Billie Eilish Reintroduces Herself on Album, Happier Than Ever

SHARE

Share on facebook
Share on twitter
Share on linkedin
Share on whatsapp
Share on email

Forget what you know about Billie Eilish. The days of green and black hair, big, shaggy clothing, terrifying spiders, and gothic sounds are no more. Though Billie’s first album was quite a success, her sophomore album, Happier Than Ever, feels more authentic and cohesive. The album itself generated so much buzz that it broke Billie’s former record for total Apple pre-ads before its release. Along with dying her hair golden blonde, Billie has reinvented herself in ways we would never expect. She not only confronts her fame, but criticizes it. She luckily takes us along for the ride as she does so.

Billie Gets Real on “Getting Older”

Each song is quite literally more beautiful than the next – and that’s hard to do with an introductory track like “Getting Older”. Billie’s signature falsettos are, of course, a focal point of the song, but her lyrical genius is what is truly on display. The album itself is a critique of the life of stardom – the paparazzi, the blinding cameras, the judgement. On this melancholy track, Eilish sings, “Things I once enjoyed / Just keep me employed now.” Over a stripped-down melody, Billie reintroduces herself as a human, not just a celebrity.

“Oxytocin” is Electric

It’s hard to pick a favorite off Happier Than Ever, but “Oxytocin” is a top contender. The track, its beat reminiscent of “Bad Guy,” is absolutely electric. Billie Eilish lets us know through silky vocals that she’s not the quiet, reserved 17-year-old we once knew. She’s bold and quite brilliant and best of all, she knows it.

Billie Gets Vulnerable

Though the entire album contains not a single skip, “Halley’s Comet” and “Male Fantasy” are absolute must-listens. Happier Than Ever, like its predecessor, is written entirely by Billie Eilish and her brother, Finneas. Not only is Billie’s incredible voice on display, her lyrical brilliance is also key component to these songs. She gets vulnerable – arguably the most vulnerable we’ve ever heard her – and recalls falling in love (and perhaps out of it). Heartfelt lyrics of “Halley’s Comet”, such as “I’ve been loved before, but right now in this moment / I feel more and more like I was madе for you” tell a different story than that of “Male Fantasy”.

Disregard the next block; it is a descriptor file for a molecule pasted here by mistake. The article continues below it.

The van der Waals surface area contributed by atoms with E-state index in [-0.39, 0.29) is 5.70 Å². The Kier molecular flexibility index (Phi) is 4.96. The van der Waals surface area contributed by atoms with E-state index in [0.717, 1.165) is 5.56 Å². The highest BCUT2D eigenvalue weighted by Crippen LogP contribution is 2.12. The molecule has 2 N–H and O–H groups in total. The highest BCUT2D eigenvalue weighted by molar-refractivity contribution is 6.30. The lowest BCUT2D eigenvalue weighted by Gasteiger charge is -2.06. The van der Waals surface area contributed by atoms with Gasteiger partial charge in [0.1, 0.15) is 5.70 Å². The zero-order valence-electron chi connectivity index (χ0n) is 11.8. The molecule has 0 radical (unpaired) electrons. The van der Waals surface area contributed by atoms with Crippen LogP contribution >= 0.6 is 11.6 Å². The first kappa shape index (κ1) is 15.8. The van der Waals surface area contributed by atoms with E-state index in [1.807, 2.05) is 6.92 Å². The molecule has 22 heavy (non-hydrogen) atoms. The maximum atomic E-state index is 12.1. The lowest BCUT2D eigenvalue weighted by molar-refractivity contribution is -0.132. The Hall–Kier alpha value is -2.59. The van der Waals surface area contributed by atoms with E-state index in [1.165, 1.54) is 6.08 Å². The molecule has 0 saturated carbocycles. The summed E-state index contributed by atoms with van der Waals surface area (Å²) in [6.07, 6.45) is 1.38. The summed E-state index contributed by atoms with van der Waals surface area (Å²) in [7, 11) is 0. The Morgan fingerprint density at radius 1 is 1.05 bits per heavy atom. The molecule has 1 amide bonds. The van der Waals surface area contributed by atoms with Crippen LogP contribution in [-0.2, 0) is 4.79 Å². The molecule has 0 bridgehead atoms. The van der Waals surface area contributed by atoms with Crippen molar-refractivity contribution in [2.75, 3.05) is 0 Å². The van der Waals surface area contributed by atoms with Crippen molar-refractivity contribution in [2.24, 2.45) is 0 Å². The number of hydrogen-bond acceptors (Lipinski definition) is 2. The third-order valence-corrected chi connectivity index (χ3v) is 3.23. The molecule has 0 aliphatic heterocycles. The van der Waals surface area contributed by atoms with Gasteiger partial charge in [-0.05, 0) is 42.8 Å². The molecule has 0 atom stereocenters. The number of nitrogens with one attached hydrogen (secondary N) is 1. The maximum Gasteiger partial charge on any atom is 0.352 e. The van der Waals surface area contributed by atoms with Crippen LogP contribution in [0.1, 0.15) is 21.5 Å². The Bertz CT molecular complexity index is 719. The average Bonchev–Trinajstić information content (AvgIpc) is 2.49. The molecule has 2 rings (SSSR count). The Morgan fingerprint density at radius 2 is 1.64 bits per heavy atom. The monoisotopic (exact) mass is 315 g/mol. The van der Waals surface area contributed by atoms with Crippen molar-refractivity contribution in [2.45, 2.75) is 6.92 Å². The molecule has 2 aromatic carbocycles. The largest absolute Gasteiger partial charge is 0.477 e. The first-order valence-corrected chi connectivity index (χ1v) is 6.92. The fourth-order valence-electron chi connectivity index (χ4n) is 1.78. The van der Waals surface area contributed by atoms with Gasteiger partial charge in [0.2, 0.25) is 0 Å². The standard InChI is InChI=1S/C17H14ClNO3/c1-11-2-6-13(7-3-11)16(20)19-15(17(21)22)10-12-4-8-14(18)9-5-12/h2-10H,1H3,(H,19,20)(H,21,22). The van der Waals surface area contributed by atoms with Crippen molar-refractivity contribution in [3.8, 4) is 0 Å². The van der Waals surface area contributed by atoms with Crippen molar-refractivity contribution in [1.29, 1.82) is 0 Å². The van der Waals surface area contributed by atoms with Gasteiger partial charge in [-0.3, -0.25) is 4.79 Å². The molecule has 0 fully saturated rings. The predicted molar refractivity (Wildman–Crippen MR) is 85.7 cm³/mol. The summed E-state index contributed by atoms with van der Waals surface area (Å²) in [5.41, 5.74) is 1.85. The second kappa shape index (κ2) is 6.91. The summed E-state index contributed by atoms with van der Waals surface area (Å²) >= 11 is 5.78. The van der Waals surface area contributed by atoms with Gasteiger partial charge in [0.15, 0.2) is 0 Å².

A chilling chorus on the latter speaks of heartbreak, as Billie coos, “Guess it’s hard to know/ When nobody else comes around / If I’m getting over you / Or just pretending to.” Both of these songs are achingly beautiful in their own right, but Billie’s mature, vulnerable songwriting makes them truly stand apart from the rest.

“Happier Than Ever,” the album’s title track, is a completely earth-shattering take on a former relationship. After a booming instrumental break, Billie shows us her angry side. She sings, “I don’t relate to you / I don’t relate to you, no / ‘Cause I’d never treat me this shitty / You made me hate this city.” We see that though she is one of the biggest artists of our generation, Billie is just as human as we are.

Do you enjoy this album just as much as we do? Let us know in the comments!

SHARE THIS POST WITH YOUR FRIENDS
Share on facebook
Share on twitter
Share on linkedin
Share on whatsapp
Share on email

new Music Alerts

Don't miss out on the week's latest news, feature artists and new music drops. Join for Music Daily weekly Rewind.